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Glasvegas Makes It’s Triumphant Return To Seattle’s Columbia City Theater

20140228_ceremoniesANDglasvegas_0143by Amanda Umberger

I was pleasantly surprised when I arrived at the Columbia City Theater to catch the Scottish indie rock band Glasvegas perform at the small venue. I was blown away by their opening act, an American rock band called The Ceremonies.

Despite the seemingly unimpressed crowd of 30-somethings and older who started out at least ten feet away from the stage and barely tapped their feet, these young brothers’ eventually had them all standing, hooting and hollering. I can honestly say these Los Angeles boys and their tremendous talent pleasantly surprised me. I watched them trade instruments back and forth and even managed to include a saxophone, an extra drum, tambourines, and multiple guitars as they performed.

The very young ’80s hair-band-styled lead vocalist Matthew Cook displayed a wide vocal range. Coupled with his younger fraternal twin brothers’ harmonies, they created a sound that was absolutely incredible. But, seriously, that hair!

By the end of their set, the crowd had finally caught on, and nearly everyone was “Shakin’ All Over,” or at least starting to really get into the music as The Ceremonies covered The Guess Who’s song. Keep an eye out for these young brothers, I have a feeling this will not be the last we see of them!

As Glasvegas began their set up, the venue filled up quickly, and theatrical flashing lights brought a bout of screams and giggles from many in the room as the band took the stage, their high energy ramping up the crowd.

At the end of their first song, lead singer James Allan began to thank everyone and seemed slightly caught off guard as a few women in the front began yelling out that they loved the band (or maybe just him). After acknowledging the ladies and thanking the rest for coming out, he requested the lights be turned down, like all the way down, referencing an intimate setting akin to a twelve-year-old boy home alone listening to his favorite vinyl. “That’s the type of lighting I want,” he said.”Who’s working the lights?”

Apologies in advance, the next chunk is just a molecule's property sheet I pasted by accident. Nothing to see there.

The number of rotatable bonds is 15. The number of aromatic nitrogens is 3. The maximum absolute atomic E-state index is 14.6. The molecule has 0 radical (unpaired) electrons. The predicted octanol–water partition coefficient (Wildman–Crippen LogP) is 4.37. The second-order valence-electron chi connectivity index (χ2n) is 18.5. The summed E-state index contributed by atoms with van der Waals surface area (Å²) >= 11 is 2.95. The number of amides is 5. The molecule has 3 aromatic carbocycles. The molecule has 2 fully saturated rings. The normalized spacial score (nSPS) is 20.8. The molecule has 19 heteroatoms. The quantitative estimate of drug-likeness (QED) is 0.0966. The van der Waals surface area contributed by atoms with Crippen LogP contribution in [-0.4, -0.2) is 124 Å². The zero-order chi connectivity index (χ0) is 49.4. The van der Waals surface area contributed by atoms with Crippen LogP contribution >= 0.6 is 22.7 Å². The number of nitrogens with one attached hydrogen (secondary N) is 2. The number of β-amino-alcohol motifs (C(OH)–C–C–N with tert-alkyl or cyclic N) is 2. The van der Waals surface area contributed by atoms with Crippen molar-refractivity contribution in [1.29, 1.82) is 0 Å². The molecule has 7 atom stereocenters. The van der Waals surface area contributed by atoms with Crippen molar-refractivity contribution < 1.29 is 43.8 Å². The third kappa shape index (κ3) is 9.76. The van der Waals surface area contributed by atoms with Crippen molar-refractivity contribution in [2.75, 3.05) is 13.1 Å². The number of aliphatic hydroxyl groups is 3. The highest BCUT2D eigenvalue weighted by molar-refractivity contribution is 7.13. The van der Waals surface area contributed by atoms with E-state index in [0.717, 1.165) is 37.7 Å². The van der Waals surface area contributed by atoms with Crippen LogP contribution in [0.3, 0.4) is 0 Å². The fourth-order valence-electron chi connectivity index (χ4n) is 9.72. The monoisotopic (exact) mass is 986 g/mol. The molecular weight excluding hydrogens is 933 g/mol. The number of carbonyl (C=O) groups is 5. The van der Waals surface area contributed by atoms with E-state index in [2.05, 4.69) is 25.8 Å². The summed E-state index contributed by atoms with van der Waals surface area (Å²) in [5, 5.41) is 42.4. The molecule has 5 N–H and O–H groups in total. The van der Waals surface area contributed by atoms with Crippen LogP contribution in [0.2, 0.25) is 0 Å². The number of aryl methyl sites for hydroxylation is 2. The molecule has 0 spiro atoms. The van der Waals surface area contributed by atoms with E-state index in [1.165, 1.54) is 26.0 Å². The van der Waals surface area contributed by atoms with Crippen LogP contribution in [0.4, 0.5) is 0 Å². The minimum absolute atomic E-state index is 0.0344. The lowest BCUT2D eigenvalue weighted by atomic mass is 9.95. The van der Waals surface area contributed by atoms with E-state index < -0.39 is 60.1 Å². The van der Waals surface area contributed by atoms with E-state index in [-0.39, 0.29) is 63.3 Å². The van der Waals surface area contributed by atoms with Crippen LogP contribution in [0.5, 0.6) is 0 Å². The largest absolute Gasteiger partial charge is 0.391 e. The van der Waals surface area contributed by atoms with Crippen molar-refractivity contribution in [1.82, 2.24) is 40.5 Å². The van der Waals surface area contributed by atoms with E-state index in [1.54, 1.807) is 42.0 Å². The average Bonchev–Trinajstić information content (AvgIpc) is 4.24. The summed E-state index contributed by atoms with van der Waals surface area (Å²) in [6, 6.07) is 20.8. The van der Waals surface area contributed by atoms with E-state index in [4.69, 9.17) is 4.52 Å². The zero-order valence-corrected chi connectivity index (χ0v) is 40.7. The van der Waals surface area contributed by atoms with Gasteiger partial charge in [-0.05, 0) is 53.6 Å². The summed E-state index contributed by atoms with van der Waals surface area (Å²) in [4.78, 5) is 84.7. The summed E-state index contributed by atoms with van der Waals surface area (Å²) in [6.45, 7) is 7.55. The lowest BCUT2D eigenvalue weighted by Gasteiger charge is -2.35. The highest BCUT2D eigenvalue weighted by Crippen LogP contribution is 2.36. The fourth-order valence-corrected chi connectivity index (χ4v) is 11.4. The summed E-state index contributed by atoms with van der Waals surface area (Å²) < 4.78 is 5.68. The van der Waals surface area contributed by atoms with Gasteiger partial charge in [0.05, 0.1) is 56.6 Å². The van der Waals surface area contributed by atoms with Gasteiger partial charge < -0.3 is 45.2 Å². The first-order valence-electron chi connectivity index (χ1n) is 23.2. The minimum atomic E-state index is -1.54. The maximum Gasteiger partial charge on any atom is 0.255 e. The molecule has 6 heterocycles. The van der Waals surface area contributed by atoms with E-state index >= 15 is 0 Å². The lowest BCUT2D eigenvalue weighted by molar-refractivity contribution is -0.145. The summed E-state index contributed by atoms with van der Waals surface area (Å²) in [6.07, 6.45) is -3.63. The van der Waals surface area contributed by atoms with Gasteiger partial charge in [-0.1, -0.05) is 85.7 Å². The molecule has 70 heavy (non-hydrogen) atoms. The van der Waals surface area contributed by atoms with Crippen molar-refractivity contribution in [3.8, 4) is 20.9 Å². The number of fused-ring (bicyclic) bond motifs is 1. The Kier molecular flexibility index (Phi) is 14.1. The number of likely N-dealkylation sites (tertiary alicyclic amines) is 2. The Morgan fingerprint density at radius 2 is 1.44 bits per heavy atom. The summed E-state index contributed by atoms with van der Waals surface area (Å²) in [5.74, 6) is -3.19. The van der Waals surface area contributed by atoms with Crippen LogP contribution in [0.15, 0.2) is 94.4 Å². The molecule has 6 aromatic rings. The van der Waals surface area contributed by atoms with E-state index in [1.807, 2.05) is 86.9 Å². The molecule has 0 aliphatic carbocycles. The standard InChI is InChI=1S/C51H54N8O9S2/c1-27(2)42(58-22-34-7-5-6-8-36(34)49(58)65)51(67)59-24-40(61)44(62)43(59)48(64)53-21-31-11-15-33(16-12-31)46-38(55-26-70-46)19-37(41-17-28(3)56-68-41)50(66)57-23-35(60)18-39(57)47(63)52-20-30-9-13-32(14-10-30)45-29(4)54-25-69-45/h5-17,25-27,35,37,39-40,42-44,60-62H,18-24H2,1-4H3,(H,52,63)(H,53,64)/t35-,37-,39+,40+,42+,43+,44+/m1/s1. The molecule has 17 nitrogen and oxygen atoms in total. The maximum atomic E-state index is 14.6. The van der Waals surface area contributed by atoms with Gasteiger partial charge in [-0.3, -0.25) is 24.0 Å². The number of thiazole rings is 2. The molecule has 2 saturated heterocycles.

While the already dim lighting was lowered further, the remaining songs featured some fun theatrical lighting moments as Jonna Löfgren was lit up in flashing lights, wearing sunglasses as she played her heart out on the drum set in the back.

The band played “All I Want Is My Baby” from their latest album, Later . . . When the TV Turns to Static, followed shortly by “Daddy’s Gone.” After a few songs, James Allan stripped off his jacket and struggled to put his guitar back on, yelling out at the ensuing catcalling that “ . . . they teach you how to play the guitars, but they never tell ya how to put the f***ing things on.”

By the end of the set, the room was packed, the crowd was happy, loud, and even dancing – if you could call swaying, hip thrusting, bouncing, and arm throwing – dancing.

Not only is he a multi-media journalist, he is also an accomplished musician. He is the founder of SMI and drives the creative look, feel and branding for the publication. His years of writing, arranging, and performing live music in a variety of genres inform his ability to communicate the message and the mechanics of music. Roth’s work on SMI reflects his philosophy that music is the universal language, and builds community. He believes it has the power to unite people of every race, religion, gender, and persuasion.
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